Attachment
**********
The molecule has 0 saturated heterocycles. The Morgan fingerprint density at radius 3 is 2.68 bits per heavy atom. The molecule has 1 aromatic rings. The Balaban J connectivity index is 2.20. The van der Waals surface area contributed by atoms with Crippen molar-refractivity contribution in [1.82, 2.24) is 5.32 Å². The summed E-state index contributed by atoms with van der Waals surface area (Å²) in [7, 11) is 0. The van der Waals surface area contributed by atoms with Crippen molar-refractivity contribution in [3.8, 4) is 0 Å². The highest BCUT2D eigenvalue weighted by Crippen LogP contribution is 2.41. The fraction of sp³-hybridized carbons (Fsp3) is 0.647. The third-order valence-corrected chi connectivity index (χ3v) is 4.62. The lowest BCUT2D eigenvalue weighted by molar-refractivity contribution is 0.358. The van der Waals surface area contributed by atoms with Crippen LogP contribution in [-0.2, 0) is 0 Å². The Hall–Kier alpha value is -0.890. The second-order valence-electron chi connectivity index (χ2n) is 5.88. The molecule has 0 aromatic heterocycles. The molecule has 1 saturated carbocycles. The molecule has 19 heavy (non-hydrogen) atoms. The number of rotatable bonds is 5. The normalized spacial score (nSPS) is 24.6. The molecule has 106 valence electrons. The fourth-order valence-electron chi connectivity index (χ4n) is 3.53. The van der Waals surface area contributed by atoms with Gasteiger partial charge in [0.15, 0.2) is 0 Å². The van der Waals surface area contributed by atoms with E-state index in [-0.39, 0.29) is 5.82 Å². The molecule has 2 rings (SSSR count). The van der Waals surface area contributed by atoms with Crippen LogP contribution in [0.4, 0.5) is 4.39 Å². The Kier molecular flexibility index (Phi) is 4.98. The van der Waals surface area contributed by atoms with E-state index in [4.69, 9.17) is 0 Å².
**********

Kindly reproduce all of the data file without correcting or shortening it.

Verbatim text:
The molecule has 0 saturated heterocycles. The Morgan fingerprint density at radius 3 is 2.68 bits per heavy atom. The molecule has 1 aromatic rings. The Balaban J connectivity index is 2.20. The van der Waals surface area contributed by atoms with Crippen molar-refractivity contribution in [1.82, 2.24) is 5.32 Å². The summed E-state index contributed by atoms with van der Waals surface area (Å²) in [7, 11) is 0. The van der Waals surface area contributed by atoms with Crippen molar-refractivity contribution in [3.8, 4) is 0 Å². The highest BCUT2D eigenvalue weighted by Crippen LogP contribution is 2.41. The fraction of sp³-hybridized carbons (Fsp3) is 0.647. The third-order valence-corrected chi connectivity index (χ3v) is 4.62. The lowest BCUT2D eigenvalue weighted by molar-refractivity contribution is 0.358. The van der Waals surface area contributed by atoms with Crippen LogP contribution in [-0.2, 0) is 0 Å². The Hall–Kier alpha value is -0.890. The second-order valence-electron chi connectivity index (χ2n) is 5.88. The molecule has 0 aromatic heterocycles. The molecule has 1 saturated carbocycles. The molecule has 19 heavy (non-hydrogen) atoms. The number of rotatable bonds is 5. The normalized spacial score (nSPS) is 24.6. The molecule has 106 valence electrons. The fourth-order valence-electron chi connectivity index (χ4n) is 3.53. The van der Waals surface area contributed by atoms with Gasteiger partial charge in [0.15, 0.2) is 0 Å². The van der Waals surface area contributed by atoms with E-state index in [-0.39, 0.29) is 5.82 Å². The molecule has 2 rings (SSSR count). The van der Waals surface area contributed by atoms with Crippen LogP contribution in [0.4, 0.5) is 4.39 Å². The Kier molecular flexibility index (Phi) is 4.98. The van der Waals surface area contributed by atoms with E-state index in [4.69, 9.17) is 0 Å².